What do you think about the Quick Snippers? What do you love or dislike about this new product?

You have until Monday, February 21st at 6pm CST to comment.

Click on the link at the top of the page to visit Craft Critique for comments, giveaways and more!

Vendor Spotlight: Jacquard Tie Dye Kits

Reported by Sara McKenzie

I’ll give you the punch line right up front: These kits made me feel like a teenager again – and it was the great part of being a teenager!

Given the opportunity, I volunteered to review a handful of Jacquard products because I have been impressed with their lines of paint & inks (specifically, Lumiere acrylics and Pinata alcohol inks). Recently, Jacquard came out with a new line of kits for tie dye, and these are the ones that I experimented with.

I had a chance to try out the Jewel Tone Tie Dye and Indigo Dye kits, so I invited over two gal pals: my best friend, and her 16 year old daughter, to play with me.

The Jewel Tone Tie Dye Kits come with the following:

  • two applicator bottles with powdered dye (you add the water) in two different colors that complement each other
  • Soda ash (sodium bicarbonate – which makes the dye grab onto the fabric)
  • gloves
  • rubber bands
  • instructions, including tie dye patterns to try out

The packaging indicates that it is sufficient dye for two T-shirts. You also need something to hold 2 gallons of water plus your fabric or T-shirts.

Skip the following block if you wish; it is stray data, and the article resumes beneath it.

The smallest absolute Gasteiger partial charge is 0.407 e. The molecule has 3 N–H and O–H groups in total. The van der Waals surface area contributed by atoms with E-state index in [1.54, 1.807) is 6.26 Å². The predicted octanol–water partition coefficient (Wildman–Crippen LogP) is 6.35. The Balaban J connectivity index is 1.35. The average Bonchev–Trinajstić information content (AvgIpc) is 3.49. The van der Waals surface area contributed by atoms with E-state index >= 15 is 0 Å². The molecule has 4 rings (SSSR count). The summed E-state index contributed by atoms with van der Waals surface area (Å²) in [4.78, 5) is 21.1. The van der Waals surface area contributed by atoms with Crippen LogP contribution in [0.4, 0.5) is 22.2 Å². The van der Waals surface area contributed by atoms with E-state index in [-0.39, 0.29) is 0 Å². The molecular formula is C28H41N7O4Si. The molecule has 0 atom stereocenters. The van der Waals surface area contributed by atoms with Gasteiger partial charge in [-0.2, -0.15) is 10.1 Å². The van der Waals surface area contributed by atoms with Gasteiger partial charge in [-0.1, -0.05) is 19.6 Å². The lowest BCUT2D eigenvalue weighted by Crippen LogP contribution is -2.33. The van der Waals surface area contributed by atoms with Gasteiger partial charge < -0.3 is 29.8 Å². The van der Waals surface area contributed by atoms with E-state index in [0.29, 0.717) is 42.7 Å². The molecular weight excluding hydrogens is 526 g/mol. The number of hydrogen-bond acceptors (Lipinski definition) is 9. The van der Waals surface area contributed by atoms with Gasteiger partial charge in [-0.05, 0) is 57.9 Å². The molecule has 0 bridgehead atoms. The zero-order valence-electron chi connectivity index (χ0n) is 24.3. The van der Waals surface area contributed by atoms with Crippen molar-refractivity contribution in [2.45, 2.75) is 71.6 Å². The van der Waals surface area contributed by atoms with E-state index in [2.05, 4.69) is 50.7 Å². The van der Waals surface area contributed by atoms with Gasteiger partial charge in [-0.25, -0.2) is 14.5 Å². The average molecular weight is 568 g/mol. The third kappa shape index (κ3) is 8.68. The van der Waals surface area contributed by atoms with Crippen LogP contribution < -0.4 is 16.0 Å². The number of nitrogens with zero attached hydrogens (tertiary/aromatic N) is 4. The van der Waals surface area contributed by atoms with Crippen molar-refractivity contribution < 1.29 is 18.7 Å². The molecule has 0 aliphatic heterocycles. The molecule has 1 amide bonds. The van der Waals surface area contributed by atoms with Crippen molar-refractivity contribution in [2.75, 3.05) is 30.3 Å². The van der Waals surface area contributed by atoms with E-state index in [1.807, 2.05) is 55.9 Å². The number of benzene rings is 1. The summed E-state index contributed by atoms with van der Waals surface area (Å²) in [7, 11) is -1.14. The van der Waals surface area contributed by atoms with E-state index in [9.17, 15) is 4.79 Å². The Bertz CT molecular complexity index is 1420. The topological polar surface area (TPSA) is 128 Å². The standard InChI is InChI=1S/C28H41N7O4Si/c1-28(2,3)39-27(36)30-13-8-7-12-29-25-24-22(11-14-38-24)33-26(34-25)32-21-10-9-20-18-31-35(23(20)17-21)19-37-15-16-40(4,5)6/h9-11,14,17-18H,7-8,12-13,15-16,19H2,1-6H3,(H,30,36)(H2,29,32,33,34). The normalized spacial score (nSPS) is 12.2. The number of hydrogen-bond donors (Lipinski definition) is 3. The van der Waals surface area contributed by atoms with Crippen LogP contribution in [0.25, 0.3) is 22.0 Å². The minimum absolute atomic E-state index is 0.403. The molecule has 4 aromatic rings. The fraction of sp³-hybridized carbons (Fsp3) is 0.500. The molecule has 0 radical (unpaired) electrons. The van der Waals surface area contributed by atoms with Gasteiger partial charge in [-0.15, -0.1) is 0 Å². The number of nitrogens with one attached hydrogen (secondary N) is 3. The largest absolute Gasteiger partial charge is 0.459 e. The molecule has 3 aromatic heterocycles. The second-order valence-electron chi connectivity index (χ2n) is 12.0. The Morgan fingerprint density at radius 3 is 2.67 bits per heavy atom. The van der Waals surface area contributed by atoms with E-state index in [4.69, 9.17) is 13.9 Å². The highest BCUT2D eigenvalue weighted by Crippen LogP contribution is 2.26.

The process was pretty much as I remembered it, with the exception that you soak your fabric to be dyed in a solution of soda ash for 20 minutes before applying dye. This is a definite improvement over my old Rit dye attempts, as the soda ash prepares the fibers to hold onto the dye. After soaking, you wring out the excess water, and then use the rubber bands to tie up the fabric or garment. Also different is the application of dye with plastic bottles – I liked this part, and the control it provided.

After applying color, you put your piece in a plastic bag, and let it rest for 12-24 hours. Then you rinse, wash, dry and wear (or craft!).

Although it says it in the directions, I did not realize that each kit comes with two bottles of different colors of dye. The bottles look exactly alike, including the markings on the front, and the color of the cap. So even though the instructions talked about using a complementary color, I thought that meant you had to use a second kit! Consequently, we only ended up using one bottle of dye from the “Ruby” kit and one bottle from the “Emerald” kit.

Our work space: wet and wild!

Wringing out excess soda ash before tying and dying.

Making rosettes.

Applying Jewel Tone Dye from “Ruby” kit.

Dyed and ready to rest for 12-24 hours.

Finished fabric: 1/2 yard, 100% cotton- Using accordion pleat pattern.

Close-up of accordion pleated fabric in “Ruby” and “Emerald”.

The Indigo Dye kit is a little bit different: it uses the natural dye that has been used for ages by cultures around the world and is still used to dye blue jeans. This kit includes:

  • 20 grams of pre-reduced powdered indigo dye
  • 250 grams of reducing agent (a mixture of 60% soda ash and 40% thiourea dioxide- this latter chemical makes the mix smell faintly of ammonia)
  • gloves
  • rubber bands
  • 2 wood blocks
  • Quick Start Instructions
  • Instructions that include dye patterns and a historical look at indigo

The amount of indigo dye provided is supposed to be enough for 15 yards or 5 pounds of fabric, or 15 T-shirts.